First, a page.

Information

Although there is not a universally accepted definition of dyslexia, in 2009, Sir Jim Rose’s Report described it thus:

  • Dyslexia is a learning difficulty that primarily affects the skills involved in accurate and fluent word reading and spelling.
  • Characteristic features of dyslexia are difficulties in phonological awareness, verbal memory and verbal processing speed.
  • Dyslexia occurs across the range of intellectual abilities.
  • It is best thought of as a continuum, not a distinct category, and there are no clear cut-off points.
  • Co-occurring difficulties may be seen in aspects of language, motor co-ordination, mental calculation, concentration and personal organisation, but these are not, by themselves, markers of dyslexia.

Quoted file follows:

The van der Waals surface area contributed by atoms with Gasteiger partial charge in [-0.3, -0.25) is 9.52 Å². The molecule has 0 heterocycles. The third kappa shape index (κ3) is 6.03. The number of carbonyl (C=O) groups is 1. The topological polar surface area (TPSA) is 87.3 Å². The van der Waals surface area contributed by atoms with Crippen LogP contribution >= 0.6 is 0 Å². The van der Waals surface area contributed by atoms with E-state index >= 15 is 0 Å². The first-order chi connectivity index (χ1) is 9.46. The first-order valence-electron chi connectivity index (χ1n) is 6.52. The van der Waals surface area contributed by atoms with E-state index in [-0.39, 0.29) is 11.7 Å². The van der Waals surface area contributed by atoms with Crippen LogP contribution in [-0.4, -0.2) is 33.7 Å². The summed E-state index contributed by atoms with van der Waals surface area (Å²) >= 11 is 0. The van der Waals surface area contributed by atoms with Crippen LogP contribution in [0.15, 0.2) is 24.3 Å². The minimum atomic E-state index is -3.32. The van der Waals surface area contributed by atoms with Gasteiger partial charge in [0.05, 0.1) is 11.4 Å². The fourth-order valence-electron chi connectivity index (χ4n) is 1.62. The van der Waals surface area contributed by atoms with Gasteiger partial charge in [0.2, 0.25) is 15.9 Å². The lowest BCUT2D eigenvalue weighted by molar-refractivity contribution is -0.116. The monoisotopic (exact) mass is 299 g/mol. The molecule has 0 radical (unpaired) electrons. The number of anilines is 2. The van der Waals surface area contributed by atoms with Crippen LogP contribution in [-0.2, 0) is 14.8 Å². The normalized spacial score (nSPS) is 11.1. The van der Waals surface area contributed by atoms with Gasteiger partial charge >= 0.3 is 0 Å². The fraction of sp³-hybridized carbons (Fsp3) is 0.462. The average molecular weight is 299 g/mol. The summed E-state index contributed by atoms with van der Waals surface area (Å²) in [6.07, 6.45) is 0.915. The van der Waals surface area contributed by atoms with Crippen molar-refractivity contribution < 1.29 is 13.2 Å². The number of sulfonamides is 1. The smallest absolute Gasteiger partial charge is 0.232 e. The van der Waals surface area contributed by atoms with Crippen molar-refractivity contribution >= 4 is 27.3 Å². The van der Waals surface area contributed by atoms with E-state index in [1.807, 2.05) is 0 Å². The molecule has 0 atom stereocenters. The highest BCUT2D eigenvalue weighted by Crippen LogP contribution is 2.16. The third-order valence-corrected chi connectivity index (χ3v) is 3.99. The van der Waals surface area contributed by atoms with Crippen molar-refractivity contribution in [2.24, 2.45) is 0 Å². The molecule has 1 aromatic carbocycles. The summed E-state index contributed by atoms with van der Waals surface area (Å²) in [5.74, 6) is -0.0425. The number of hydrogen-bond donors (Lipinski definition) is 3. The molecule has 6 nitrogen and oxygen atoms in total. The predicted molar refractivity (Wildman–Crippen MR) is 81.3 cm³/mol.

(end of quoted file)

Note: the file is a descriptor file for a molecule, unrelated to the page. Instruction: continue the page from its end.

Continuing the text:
• A good indication of the severity and persistence of dyslexic difficulties can be gained by examining how the individual responds or has responded to well-founded intervention.

At MDAC, rather than simply viewing dyslexia as a disadvantage, we promote the many strengths that often characterise a dyslexic profile, such as creative thinking, problem solving and communication skills, not to mention entrepreneurial flair!